People walking, biking, boating or fishing at Lake Sacajawea recently may have noticed more trees missing bark, sporting bite marks or fallen into the water.
It’s unlikely folks will spot the culprits — beavers — but the Longview Parks and Recreation Department has received several reports about the damage, said Parks and Urban Forestry Manager Joanna Martin.
“There’s always wildlife at the lake. It’s not abnormal to have beavers,” she said.
Beavers begin to cause problems when they damage too many trees and when the trees could fall onto the heavily trafficked path, Martin said.
“If a tree is looking like it’s going to fall into the lake, we will leave that alone and let the beaver do that,” she said. “But if it’s going to fall into the park or onto the pathway, we will cut it down and remove it.”
The department has managed the beavers by trapping and relocating them outside the park, Martin said. In the last few months, the department hasn’t been able to trap beavers because the staff member with the license to do so did not want to renew it, she said.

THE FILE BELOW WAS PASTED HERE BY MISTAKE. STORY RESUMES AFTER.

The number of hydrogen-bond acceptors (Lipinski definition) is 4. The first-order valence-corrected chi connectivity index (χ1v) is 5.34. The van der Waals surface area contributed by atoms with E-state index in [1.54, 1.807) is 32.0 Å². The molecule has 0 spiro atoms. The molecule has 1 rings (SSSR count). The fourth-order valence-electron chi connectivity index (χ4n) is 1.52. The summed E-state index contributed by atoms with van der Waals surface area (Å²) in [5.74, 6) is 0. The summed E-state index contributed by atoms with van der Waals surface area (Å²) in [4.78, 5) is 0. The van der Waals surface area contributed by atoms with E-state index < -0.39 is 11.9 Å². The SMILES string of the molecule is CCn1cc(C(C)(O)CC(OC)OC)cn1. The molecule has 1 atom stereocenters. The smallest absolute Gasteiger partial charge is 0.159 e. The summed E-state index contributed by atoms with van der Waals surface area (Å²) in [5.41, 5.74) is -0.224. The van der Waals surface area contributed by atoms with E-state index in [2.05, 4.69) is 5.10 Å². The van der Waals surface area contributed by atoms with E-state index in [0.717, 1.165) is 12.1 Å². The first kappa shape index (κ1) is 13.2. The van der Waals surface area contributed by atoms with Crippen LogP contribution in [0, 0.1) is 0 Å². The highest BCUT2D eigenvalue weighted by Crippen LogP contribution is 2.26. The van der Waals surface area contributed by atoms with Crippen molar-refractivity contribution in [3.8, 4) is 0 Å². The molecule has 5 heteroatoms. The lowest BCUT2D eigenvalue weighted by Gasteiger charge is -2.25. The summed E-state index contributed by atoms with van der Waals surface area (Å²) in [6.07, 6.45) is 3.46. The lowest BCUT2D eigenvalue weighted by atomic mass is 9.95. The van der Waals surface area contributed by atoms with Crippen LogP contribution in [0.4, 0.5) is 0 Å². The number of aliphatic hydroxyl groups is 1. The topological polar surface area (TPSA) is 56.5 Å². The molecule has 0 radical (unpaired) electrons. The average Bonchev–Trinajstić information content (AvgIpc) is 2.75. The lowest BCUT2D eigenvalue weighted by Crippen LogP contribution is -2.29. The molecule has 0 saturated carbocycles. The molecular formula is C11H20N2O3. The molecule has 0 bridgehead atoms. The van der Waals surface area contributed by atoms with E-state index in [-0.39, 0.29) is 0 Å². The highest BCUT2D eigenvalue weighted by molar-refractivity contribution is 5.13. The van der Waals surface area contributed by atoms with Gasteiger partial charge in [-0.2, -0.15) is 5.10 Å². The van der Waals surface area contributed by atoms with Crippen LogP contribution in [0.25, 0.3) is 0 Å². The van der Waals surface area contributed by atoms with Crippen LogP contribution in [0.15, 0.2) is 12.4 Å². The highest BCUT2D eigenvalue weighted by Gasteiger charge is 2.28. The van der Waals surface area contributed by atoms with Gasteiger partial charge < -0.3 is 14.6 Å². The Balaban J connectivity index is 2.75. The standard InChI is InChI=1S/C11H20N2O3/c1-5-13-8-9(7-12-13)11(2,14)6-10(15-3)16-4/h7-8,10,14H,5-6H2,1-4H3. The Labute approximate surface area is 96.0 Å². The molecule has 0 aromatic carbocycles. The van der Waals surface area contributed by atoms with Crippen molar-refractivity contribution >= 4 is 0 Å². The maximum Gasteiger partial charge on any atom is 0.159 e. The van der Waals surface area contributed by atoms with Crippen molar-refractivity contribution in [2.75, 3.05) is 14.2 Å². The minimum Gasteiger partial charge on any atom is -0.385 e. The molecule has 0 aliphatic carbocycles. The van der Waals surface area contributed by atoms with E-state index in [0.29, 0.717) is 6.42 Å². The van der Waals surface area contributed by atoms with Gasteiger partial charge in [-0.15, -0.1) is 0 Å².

Martin said she began looking into the potential beaver problem when the department started receiving reports about damaged trees in February.
While she was looking into contracting with a licensed company to relocate the rodents, another parks staff member “stepped up” and offered to get the trapping license, Martin said.
He since has completed the training and received the license. Now the city is waiting on a permit from the Washington Department of Fish and Wildlife before it can trap the beavers, Martin said.
The state department issues relocation permits when efforts to limit beaver damage are unsuccessful, when beavers pose a health and safety risk or other “irresolvable factors” exist, according to the state website.
People with permits can move beavers to an approved site unoccupied by other beavers, but there is no guarantee beavers will stay where they are released, according to Fish and Wildlife.
Martin said the city should receive its permit from the state soon. In the meantime, the staff has scouted the location of the beavers’ den. One of the only locations they’ve seen a beaver go in and out of was on the small, unmaintained island near 23rd Avenue, she said. So far, staff have only spotted one beaver, but there could be multiple active animals, Martin said.
Along with removing trees poised to fall the wrong way, staff also have protected trees from the beavers by putting up fencing around them, Martin said.
“We’re trying to do some stuff to make it less attractive,” she said. “Administratively, we’re trying to get permits and license in place so we’re doing this the right way.”